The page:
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Wolf pack alpha female killed on trap line

BANFF – The breeding female of the Red Deer wolf pack was caught and killed in a snare on provincial lands – the second research wolf in Banff National Park to be killed in a trap line in as many months.
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A Parks Canada remote camera captures a picture of the breeding female of the Red Deer wolf pack that was caught and killed in a trap line on provincial lands this month.

BANFF – The breeding female of the Red Deer wolf pack was caught and killed in a snare on provincial lands – the second research wolf in Banff National Park to be killed in a trap line in as many months.

The wolf, which produced at least four pups last spring and was said to be healthy before her death, was fitted with a GPS collar to help with park research associated with the bison reintroduction program.

Parks Canada wildlife officials say the animal’s GPS collar let off a mortality signal on Jan. 19, adding they don’t know if other wolves of the eight-member pack were trapped.

“Staff hiked to the area and picked up the collar and the wolf had been caught in a snare,” said Jesse Whittington, a wildlife ecologist with Banff National Park.

“We know trapping is a hazard that wolves face when they travel outside the park.”

The five-year-old breeding female wolf was snared along the Panther River less than one kilometre from where a wolf from the Panther-Cascade pack was trapped in early December, about six kilometres outside Banff National Park in Bighorn Country.

The death of that wolf left one remaining animal in the Panther-Cascade pack.

A second wolf in the Red Deer pack has a collar, but it is no longer uploading data to satellites. The collar may still be collecting data because the ground-based VHF signals sound normal.

“That wolf was not trapped,” said Whittington.

Paul Paquet, considered one of the world’s leading wolf experts, said another Banff National Park wolf caught lawfully in the province is unsurprising, but “disappointing and appalling.”

Paquet has long argued snares are the most inhumane, legally allowed traps in use, even used by the provincial government to kill wolves in the name of protecting caribou, which have suffered as a result of industrial development.

“Will this ever end?” said Paquet, who is an adjunct professor of biology and associate professor of environmental design at the University of Calgary

“In this case, it’s especially offensive because dying by slow strangulation is such a horrific way to die and undeniably inhumane.”

The Alberta Trappers’ Association estimates trappers kill about 1,000 wolves a year in Alberta.

Bill Abercrombie, the group’s president, said although it’s unfortunate that collared research wolves are being caught, trapping is legal in Alberta.

“The trappers’ intent is to manage a sustainable population. We’re not there to catch all the wolves by any means. It’s our desire to have a healthy sustainable population of wolves in Alberta in the long term,” he said.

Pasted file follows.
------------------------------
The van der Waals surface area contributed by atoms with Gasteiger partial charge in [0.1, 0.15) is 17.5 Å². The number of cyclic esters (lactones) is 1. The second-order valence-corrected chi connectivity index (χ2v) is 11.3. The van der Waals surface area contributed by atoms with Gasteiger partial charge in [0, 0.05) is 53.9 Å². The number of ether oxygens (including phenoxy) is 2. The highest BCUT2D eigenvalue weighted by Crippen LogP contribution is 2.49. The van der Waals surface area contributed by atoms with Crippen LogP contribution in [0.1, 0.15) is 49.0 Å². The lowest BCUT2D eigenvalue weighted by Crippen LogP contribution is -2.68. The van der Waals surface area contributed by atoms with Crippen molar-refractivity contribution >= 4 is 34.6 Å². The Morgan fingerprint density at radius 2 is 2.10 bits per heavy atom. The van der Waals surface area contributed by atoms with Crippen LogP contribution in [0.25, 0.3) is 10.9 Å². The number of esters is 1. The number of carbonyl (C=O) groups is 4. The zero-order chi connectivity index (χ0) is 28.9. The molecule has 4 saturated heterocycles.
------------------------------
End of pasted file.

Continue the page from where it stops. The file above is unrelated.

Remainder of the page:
“The reality is, the best way to do that is manage the numbers so they don’t become overpopulated to the point that they have a really significant impact on game populations and food sources and also not too much conflict between wolves and livestock producers.”

There’s a requirement for trappers to check their lines every 48 hours if they use a restraining trap, but Abercrombie says there’s no timeline for checking if it’s a snare.

“If you’re using a lethal killing device, like a snare, the government has not imposed a rule because the reality is trappers tend to check frequently anyway,” said Abercrombie.

“Any animal that is in the bush is going to get eaten by something else anyway, so trappers have to be there regularly to salvage the pelt.”

A spokesperson for the province could not be reached for comment before press time.

The Red Deer wolf pack ranges from Ya Ha Tinda to the Icefields Parkway. It spends about 80 per cent of its time inside Banff National Park.

GPS tracking data shows the pack has spent most of the winter in the Red Deer River Valley and surrounding areas, and in mid-January travelled into the Panther River Valley and out of the national park where it spent a few days.

“In the winter the deep snow constrains prey to lower elevations, which in that area is the eastern part of Banff and out on the eastern slopes,” said Whittington.

Whittington said the breeding female wolf was initially collared as part of the bison reintroduction project on the eastern slopes of the Rockies.

He said they plan to radio-collar wolves from the Red Deer and Panther-Cascade packs later this winter, but it will depend on how many wolves are in the packs.

“We wanted to know how wolves might affect bison movements and how bison might influence predator-prey dynamics between wolves and other prey species,” he said.

“Since bison were released, the collared wolves regularly investigated the bison, but did not appear to trigger large movements as bison are big animals and difficult to predate.  However, over time wolves may learn how to predate on the small or weak animals.”